If you are among the 81% of Alaskans who say they participate in outdoor recreation, consider thanking Sens. Lisa Murkowski and Dan Sullivan for their votes in support of the Great American Outdoors Act (GAOA). GAOA aims to catch up on deferred maintenance at national parks, forests, refuges and Bureau of Land Management recreation units. Public lands launch careers and power the economies of gateway communities. In 2019, national parks in Alaska employed nearly 20,000 people and attracted 3.2 million visitors, who spent an estimated $1.5 billion in local gateway regions. Plus, every $1 million of funding for forest service conservation and restoration projects generates 19 jobs.
GAOA would also guarantee full funding of the Land and Water Conservation Fund. In Anchorage, LWCF grants helped purchase local favorites like Campbell Creek Greenbelt, Westchester Lagoon and built trails, sports fields and increased ADA accessibility at neighborhood playgrounds. Every $1 million of LWCF funds creates 17-30 jobs and returns $4 million in economic value.
Passage of GAOA is among the recommendations in the Alaska Outdoor Alliance COVID-19 Jobs Stimulus Package, which garnered widespread support across the state. Beyond the core outdoor recreation business and non-profit sector, notable Anchorage supporters of the proposal included the Anchorage Economic Development Corporation, Anchorage Downtown Partnership, the Alaska Chapter of the American Society for Landscape Architects, Mayor Ethan Berkowitz, Assemblymen Forrest Dunbar and John Weddleton. State Sens. Mia Costello and Elvi Gray-Jackson, plus Reps. Matt Claman, Andy Josephson, Geran Tarr and Chris Tuck joined with other legislators to voice their support in a letter to Congress.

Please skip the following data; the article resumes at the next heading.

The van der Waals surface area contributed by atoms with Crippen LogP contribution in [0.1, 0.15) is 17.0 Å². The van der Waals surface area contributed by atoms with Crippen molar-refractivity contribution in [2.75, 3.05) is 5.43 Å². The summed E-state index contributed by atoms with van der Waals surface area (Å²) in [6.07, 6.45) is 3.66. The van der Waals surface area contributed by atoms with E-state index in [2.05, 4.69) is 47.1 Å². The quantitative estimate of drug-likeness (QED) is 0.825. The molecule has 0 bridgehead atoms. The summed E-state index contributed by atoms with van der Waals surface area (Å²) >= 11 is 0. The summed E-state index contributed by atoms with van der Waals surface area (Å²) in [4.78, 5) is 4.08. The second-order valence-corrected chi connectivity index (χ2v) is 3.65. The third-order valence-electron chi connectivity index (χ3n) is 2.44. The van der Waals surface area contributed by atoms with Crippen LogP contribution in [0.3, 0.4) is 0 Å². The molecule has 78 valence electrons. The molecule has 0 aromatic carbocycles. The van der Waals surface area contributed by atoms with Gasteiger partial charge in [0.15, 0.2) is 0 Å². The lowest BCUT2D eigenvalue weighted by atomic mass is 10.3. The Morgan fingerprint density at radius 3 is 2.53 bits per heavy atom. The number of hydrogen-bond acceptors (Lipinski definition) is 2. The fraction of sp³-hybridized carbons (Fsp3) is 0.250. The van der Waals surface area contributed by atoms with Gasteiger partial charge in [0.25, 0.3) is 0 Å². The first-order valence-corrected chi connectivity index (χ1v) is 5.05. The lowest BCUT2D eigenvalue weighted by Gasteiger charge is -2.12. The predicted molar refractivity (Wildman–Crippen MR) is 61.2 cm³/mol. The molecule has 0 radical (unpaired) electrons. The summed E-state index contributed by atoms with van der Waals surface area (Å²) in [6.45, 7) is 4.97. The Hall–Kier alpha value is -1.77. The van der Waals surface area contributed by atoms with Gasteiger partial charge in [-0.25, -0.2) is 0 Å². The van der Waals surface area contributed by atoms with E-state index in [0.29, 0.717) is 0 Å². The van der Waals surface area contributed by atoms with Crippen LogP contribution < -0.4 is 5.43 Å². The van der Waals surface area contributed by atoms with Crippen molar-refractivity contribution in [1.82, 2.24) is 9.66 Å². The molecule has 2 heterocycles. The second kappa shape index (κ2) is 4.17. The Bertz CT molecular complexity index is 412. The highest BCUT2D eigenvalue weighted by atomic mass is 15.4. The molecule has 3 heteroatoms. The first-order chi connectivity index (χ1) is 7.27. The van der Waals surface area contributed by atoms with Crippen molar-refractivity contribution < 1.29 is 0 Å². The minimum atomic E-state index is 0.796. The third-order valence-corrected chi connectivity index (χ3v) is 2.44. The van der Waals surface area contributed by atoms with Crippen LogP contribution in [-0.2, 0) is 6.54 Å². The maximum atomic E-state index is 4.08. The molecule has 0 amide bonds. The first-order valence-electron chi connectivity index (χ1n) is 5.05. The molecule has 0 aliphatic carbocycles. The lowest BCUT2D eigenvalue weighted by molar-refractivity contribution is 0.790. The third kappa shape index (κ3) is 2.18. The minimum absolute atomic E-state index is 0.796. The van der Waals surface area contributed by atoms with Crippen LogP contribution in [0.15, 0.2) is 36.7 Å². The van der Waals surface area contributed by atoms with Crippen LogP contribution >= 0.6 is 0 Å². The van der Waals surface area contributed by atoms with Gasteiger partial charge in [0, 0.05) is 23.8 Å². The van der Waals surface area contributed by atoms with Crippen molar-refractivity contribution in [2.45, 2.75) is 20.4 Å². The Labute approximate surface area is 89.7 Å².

GAOA next advances to the House, where we hope Congressman Don Young will join the chorus of bipartisan support for a measure that funds outdoor infrastructure improvements that will get Alaskans back to work on projects that will delight residents and visitors for generations to come.
Have something on your mind? Send to firstname.lastname@example.org or click here to submit via any web browser. Letters under 200 words have the best chance of being published. Writers should disclose any personal or professional connections with the subjects of their letters. Letters are edited for accuracy, clarity and length.